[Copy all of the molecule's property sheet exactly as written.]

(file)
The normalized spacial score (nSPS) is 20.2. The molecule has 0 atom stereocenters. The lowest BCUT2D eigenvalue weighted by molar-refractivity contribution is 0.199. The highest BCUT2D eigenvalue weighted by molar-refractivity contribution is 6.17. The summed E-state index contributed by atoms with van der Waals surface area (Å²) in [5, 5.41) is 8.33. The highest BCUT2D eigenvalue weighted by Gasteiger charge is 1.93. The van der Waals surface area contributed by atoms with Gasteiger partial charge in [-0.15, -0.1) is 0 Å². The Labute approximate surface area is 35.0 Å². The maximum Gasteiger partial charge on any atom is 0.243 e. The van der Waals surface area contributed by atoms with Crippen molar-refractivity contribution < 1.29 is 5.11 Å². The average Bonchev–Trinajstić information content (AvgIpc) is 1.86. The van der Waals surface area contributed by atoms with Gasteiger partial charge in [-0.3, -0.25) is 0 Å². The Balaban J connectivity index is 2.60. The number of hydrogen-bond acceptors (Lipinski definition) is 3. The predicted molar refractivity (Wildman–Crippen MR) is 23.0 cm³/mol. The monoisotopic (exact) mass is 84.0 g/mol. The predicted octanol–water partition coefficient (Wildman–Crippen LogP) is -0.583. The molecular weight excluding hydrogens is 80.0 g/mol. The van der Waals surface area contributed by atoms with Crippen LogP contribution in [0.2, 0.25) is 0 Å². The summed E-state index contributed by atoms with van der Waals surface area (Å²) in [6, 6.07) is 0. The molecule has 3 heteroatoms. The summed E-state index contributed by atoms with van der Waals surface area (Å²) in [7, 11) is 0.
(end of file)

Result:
The normalized spacial score (nSPS) is 20.2. The molecule has 0 atom stereocenters. The lowest BCUT2D eigenvalue weighted by molar-refractivity contribution is 0.199. The highest BCUT2D eigenvalue weighted by molar-refractivity contribution is 6.17. The summed E-state index contributed by atoms with van der Waals surface area (Å²) in [5, 5.41) is 8.33. The highest BCUT2D eigenvalue weighted by Gasteiger charge is 1.93. The van der Waals surface area contributed by atoms with Gasteiger partial charge in [-0.15, -0.1) is 0 Å². The Labute approximate surface area is 35.0 Å². The maximum Gasteiger partial charge on any atom is 0.243 e. The van der Waals surface area contributed by atoms with Crippen molar-refractivity contribution < 1.29 is 5.11 Å². The average Bonchev–Trinajstić information content (AvgIpc) is 1.86. The van der Waals surface area contributed by atoms with Gasteiger partial charge in [-0.3, -0.25) is 0 Å². The Balaban J connectivity index is 2.60. The number of hydrogen-bond acceptors (Lipinski definition) is 3. The predicted molar refractivity (Wildman–Crippen MR) is 23.0 cm³/mol. The monoisotopic (exact) mass is 84.0 g/mol. The predicted octanol–water partition coefficient (Wildman–Crippen LogP) is -0.583. The molecular weight excluding hydrogens is 80.0 g/mol. The van der Waals surface area contributed by atoms with Crippen LogP contribution in [0.2, 0.25) is 0 Å². The summed E-state index contributed by atoms with van der Waals surface area (Å²) in [6, 6.07) is 0. The molecule has 3 heteroatoms. The summed E-state index contributed by atoms with van der Waals surface area (Å²) in [7, 11) is 0.